Forecast forms Sydney Hobart Dock Talk
Published on December 23rd, 2016
Rolex Sydney Hobart skipper Matt Allen announced today (Dec. 23) he will leave his more comfortable 60 foot, purpose-built for the race Carkeek 60 at the Cruising Yacht Club of Australia dock, choosing to be flung around on his TP52, Ichi Ban, on Boxing Day.
Allen has been waiting for a clearer picture of the weather models and now thinks this could be a TP52 year again. The opening northerly, an overnight southerly and then more north in the winds down the Tasmanian coast: it all looks remarkably like a repeat of last year, which was won by Paul Clitheroe’s TP52 Balance.
“Conditions are aligned for the bigger 50 to 80 foot boats to win. It’s quite a lot of reaching and running, but also a very tricky 3 knot current going against a southerly wind – that will happen around midnight for us – and the seas are going to be pretty big.
“So pretty tricky running conditions with a lot of water running over the deck, then straight into big seas, then back to reaching and running. Hopefully we’ll arrive in the in the Derwent in the very early afternoon, which is the perfect time.
“The TP52s are a good chance, but I think a number of other boats are in it. The reaching brings the V70s, Varuna VI (a Ker 56) and (New Zealand 80 footer) Beau Geste into it.”
Allen doesn’t think the forecast has much to offer those of 45ft and under, but Shane Kearns, skipper of the S&S 34, Komatsu Azzurro, will have none of it. Kearns forced Clitheroe to wait for nervous hours before cracking the champagne, while Kearns’ boat wallowed, becalmed in the mean spirited Derwent River with the finish line and an historic upset victory in sight.
By the time the river stirred, Clitheroe was in the box seat and Azzurro was back in third place. So close. Kearns had the race at his mercy for 3 hours, and nothing. Not a breath.
“I will carry that baggage until the start on Boxing Day,” Kearns grins now. “There was a lot of tension on board. No-one said a word because if you did, you would strangle that person.”
In 2015 the forecast favoured the big boats, just like this year, so Kearns figures he can go all the way this time: “I’m extremely confident. We have it in the bag. Paul won’t have to wait as long this year, because we’ll be right behind him. We’ve found an old sail on board, a blooper. They go back 30 years and it will be our secret weapon.”
Queenslander Robbo Robertson has returned to the race at 77 with his Beneteau 40, Bravo, after a bit of a break. “Watching last year’s race, I thought ‘I still have another one in me’, so I bought a boat I thought I could win with.
“A few days ago I thought our chances were better, but they’re fading fast. It looks like the bigger boats are going to get the pressure right the way down the coast. But you never know – something always happens in the Hobart.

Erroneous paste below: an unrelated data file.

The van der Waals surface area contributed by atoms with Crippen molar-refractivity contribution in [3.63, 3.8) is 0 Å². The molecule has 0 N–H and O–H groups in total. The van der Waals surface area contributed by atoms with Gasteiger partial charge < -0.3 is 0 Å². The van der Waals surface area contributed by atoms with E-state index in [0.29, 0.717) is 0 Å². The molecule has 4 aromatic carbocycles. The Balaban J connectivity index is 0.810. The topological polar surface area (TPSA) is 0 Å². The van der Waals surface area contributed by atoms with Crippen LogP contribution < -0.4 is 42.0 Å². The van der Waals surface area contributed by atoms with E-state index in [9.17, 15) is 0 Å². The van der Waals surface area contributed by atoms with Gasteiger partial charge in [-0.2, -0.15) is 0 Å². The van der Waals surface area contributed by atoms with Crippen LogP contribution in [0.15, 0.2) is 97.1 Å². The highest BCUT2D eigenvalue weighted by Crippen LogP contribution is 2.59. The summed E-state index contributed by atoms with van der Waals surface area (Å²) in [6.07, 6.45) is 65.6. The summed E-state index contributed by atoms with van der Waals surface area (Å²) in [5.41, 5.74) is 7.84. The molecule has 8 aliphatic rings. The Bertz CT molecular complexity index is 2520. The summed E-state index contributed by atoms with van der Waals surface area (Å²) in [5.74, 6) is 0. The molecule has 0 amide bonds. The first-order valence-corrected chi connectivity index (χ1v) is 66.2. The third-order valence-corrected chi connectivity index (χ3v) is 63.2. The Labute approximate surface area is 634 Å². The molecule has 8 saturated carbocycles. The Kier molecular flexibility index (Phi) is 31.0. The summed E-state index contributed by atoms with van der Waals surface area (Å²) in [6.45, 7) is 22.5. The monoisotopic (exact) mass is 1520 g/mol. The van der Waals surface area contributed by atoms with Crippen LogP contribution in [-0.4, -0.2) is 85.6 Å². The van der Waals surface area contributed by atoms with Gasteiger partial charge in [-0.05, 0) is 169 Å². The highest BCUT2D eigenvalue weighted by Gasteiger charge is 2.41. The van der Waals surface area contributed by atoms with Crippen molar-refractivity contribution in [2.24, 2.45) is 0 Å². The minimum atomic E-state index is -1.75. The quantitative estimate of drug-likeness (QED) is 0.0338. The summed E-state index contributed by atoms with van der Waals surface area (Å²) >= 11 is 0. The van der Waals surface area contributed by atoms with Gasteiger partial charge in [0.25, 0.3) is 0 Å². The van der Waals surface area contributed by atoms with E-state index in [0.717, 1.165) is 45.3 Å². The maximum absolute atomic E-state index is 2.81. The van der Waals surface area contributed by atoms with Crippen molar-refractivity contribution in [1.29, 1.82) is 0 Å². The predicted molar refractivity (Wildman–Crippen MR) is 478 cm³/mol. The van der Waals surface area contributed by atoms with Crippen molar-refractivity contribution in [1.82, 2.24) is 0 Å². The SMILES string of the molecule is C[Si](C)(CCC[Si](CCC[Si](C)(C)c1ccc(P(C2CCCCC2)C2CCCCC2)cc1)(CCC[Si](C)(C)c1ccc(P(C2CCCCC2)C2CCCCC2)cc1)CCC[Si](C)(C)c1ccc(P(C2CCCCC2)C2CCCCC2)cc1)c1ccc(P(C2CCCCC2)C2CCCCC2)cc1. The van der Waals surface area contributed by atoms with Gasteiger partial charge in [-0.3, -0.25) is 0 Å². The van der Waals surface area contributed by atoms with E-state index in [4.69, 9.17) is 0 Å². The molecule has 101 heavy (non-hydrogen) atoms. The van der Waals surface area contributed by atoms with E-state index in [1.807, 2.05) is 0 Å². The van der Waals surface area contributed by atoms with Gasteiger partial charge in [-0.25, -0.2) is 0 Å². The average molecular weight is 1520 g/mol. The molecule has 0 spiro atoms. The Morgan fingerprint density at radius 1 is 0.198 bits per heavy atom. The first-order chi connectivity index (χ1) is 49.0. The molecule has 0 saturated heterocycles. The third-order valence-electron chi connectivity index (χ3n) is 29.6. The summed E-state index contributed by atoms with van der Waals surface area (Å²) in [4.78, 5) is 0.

“They will go through one weather pattern, but the little boats will go through three, but the little boats have won before – and they will again.”
Martin Sheppard who races his brother Derek on their Beneteau 45, Black Sheep, hasn’t thrown in the towel yet. “There are lots of variables. You have to keep the crew together, the boat together. We’re still a long way out. I still feel like a kid before Christmas.”
Derek is more laid back. He loves the kaleidoscope of conditions and emotions that the race can provide, from sunny reaches accompanied by schools of dolphins, to screaming, white water terror. And the rare chance in a hectic world to spend three or four days with his brother. “You need a bit of sibling rivalry too,” Martin chimes in.
Nothing motivates a guy starting his watch more than sailing the boat faster than his brother on the opposite watch. “You spend the next three hours looking for that tenth of a knot to beat him.”
But back to those TP52s. Does Paul Clitheroe fancy the double? “With nine this year, we have the same problem as last year. Can we come home first? I don’t like sailing in southerlies outside Sydney Harbour. But when we popped out of the southerly last year and only three TPs were left, it makes it a lot easier,” Clitheroe jokes.
“The forecast looks good for us. Balance is tough. I know everyone is saying ‘fast downwind racing, won’t that be easy’, but it’s not easy at all, particularly on the TPs. It’s really tough out there, so we’re likely to break some gear
“Does it suit TP52s? Yes it does. Do I think the first TP52 into Hobart has a great chance of winning the Tattersall’s Cup? Categorically, yes I do.”
“Every race is different,” Matt Allen says. “We love the start, all the excitement, and we love getting out into the ocean when we can all quieten down and relax a bit, but the bit between Sydney Heads and the Iron Pot at the mouth of the Derwent River is seriously hard work.”
The start of the Rolex Sydney Hobart Yacht Race will be broadcast live on the Seven Network throughout Australia.
Photo: Today’s panel Derek Sheppard, Martin Sheppard, Matt Allen, Paul Clitheroe, Shane Kearns, Robbo Robertson – credit ROLEX/Kurt Arrigo
The Rolex Sydney Hobart Yacht Race, organized by the Cruising Yacht Club of Australia with the co-operation of Royal Yacht Club of Tasmania, is the ultimate test for skippers, tacticians and crews. The 2016 race is the 72nd edition of this 628 nautical mile, time-honoured and classic offshore race.
With 89 yachts competing for the Tattersall’s Cup and coveted Rolex timepiece awarded to the overall winner, this year’s contest looks set to uphold the reputation of this renowned event. The race starts at 13:00 AEDT on December 26, 2016.
Source: Jim Gale, CYCA Media